How do you incorporate embodied healing into eating disorder treatment? Why is it important to have a bottom-up approach for body-to-brain communication in recovery? What is the role of the provider’s embodiment in eating disorder recovery?
MEET RACHEL LEWIS-MARLOW
Rachel Lewis-Marlow is a somatically integrative psychotherapist, dually licensed as a Licensed Professional Counselor and a Massage and Bodywork Therapist. She is also a Certified Advanced Practitioner in Sensorimotor Psychotherapy and has advanced training and 30 + years of experience in diverse somatic therapies.
Rachel is also the co-founder of the Embodied Recovery Institute, which provides training in a trauma-informed, relationally oriented, and somatically integrative model for eating disorders treatment. Recently, she authored a chapter on the application of Sensorimotor Psychotherapy to eating disorders treatment in the book, Trauma-Informed Approaches to Eating Disorders.
IN THIS PODCAST:
- Reconnecting the mind and body – (06:11)
- Why somatic approaches help treat eating disorders – (07:10)
- Embodied recovery for eating disorders – (10:00)
- The role of the provider’s embodiment in eating disorder recovery – (22:15)
Reconnecting the mind and body
[Stitching is about] how we allow that new felt-sense experience to build cognition, and how do we allow [our minds] to make meaning from that present moment, new somatic experience to build the belief about who we are and what the world is like for us to be in. (Rachel Lewis-Marlow)
The concept of stitching is about reconnecting the mind and the body in a bottom-up approach, where someone is encouraged to make sense of an experience through what they feel and what they are presently feeling.
This contrasts with the standard top-down approach, where people often rely on their minds to understand what they are experiencing instead of sticking with and feeling the experience itself.
This way of stitching, of linking our felt-sense experience to our emotional experience and our cognitive meaning-making [processes], is how we do that. (Rachel Lewis-Marlow)
Why somatic approaches help treat eating disorders
Embodied work is a missing piece in many standard treatment plans of eating disorders. It is essential because information about the world travels from the experiences of the body to the mind, and people experience the world as children long before they have the language to decode and organize everything.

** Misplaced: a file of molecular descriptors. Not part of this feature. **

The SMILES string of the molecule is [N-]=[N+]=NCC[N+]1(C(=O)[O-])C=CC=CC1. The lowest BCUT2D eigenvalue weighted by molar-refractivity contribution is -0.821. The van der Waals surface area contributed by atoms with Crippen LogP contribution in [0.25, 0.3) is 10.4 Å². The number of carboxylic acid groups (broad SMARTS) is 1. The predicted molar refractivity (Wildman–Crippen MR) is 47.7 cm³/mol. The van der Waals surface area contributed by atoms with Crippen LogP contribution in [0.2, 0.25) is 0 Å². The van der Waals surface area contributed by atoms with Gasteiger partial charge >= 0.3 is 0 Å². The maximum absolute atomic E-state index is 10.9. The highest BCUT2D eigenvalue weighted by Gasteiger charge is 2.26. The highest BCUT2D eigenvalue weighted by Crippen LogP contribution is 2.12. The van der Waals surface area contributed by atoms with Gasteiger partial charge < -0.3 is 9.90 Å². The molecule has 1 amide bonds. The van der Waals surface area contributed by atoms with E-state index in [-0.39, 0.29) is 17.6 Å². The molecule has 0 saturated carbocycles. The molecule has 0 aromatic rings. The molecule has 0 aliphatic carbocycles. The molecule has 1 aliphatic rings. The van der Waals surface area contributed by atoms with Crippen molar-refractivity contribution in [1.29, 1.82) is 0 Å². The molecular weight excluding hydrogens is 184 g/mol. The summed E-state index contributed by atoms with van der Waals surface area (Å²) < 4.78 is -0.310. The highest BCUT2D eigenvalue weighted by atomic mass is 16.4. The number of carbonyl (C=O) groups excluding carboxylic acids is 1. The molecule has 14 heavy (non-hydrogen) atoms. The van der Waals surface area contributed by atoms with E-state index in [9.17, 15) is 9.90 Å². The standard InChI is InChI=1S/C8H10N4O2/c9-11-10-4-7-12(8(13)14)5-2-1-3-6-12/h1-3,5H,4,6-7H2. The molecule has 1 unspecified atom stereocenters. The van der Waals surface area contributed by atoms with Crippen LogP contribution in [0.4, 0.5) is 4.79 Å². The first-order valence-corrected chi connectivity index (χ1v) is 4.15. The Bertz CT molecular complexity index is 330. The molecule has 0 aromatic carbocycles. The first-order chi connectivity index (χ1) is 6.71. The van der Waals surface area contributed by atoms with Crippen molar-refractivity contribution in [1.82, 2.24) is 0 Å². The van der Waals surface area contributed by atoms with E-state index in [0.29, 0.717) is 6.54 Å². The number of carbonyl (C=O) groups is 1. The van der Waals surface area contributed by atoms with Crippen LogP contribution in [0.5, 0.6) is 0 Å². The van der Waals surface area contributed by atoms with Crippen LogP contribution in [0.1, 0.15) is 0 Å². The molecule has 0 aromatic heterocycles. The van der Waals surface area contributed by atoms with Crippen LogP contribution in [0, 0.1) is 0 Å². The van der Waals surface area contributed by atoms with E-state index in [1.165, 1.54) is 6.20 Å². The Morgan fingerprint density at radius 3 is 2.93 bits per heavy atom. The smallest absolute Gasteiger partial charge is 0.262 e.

Those [body-to-mind] foundations are there, and if we do not provide people with experiences to have a new somatic organization through new somatic experiences, then what we’re asking people to do is to constantly swim against the foundational current of what their body is telling their brain. (Rachel Lewis-Marlow)
Encouraging somatic experiences to reconnect the body-to-brain circuit is what helps people to communicate better with their body and understand what their body needs.
Therefore, people will no longer distrust their bodies and work against them, but instead learn to communicate with and trust their physical experiences again, which is a cornerstone to recovering from eating disorders.
Embodied recovery for eating disorders
It is a weaving together of many different theoretical and therapeutic maps to help us understand how eating disordered behaviors are an expression of neurological dysregulation, and what is impacting [the] body’s capacity to co-regulate … and self-[regulate]. (Rachel Lewis-Marlow)
It is a way of assessing the underlying somatic foundation of eating disordered behaviors and thoughts so that mental health professionals can build interventions that speak directly to the body in its own language.
Embodied recovery looks at:
- Movement patterns
- Birth history
- The role the body plays genetically in nutrition
- A person’s attachment system
- Helping someone to understand how their body regulates
- Using the body as a resource for healing
Embodiment is the intersection of awareness and the body. The awareness of our bodies, and the awareness of how we experience the world through our bodies.
The role of the provider’s embodiment in eating disorder recovery
The first thing, the last thing, and everything in between that you do to help your client is for you to show up in your full embodied self during treatment.
You cannot ask your clients to go someplace that you are not willing to go.
Three levels of somatic providers:
- Somatically aware: they understand this is important but they cannot facilitate the somatic experience.
- Somatically oriented: they know how to facilitate this for their clients but it is still a top-down approach where they use cognitive cues instead of physical cues.
- Integrated provider: they use their somatic organization in an intentional and nuanced way to have regulated treatment with their clients.
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Resources Mentioned And Useful Links:
BOOK | Andrew Seubert, Pam Virdi, Rachel Lewis-Marlow, and others – Trauma-Informed Approaches to Eating Disorders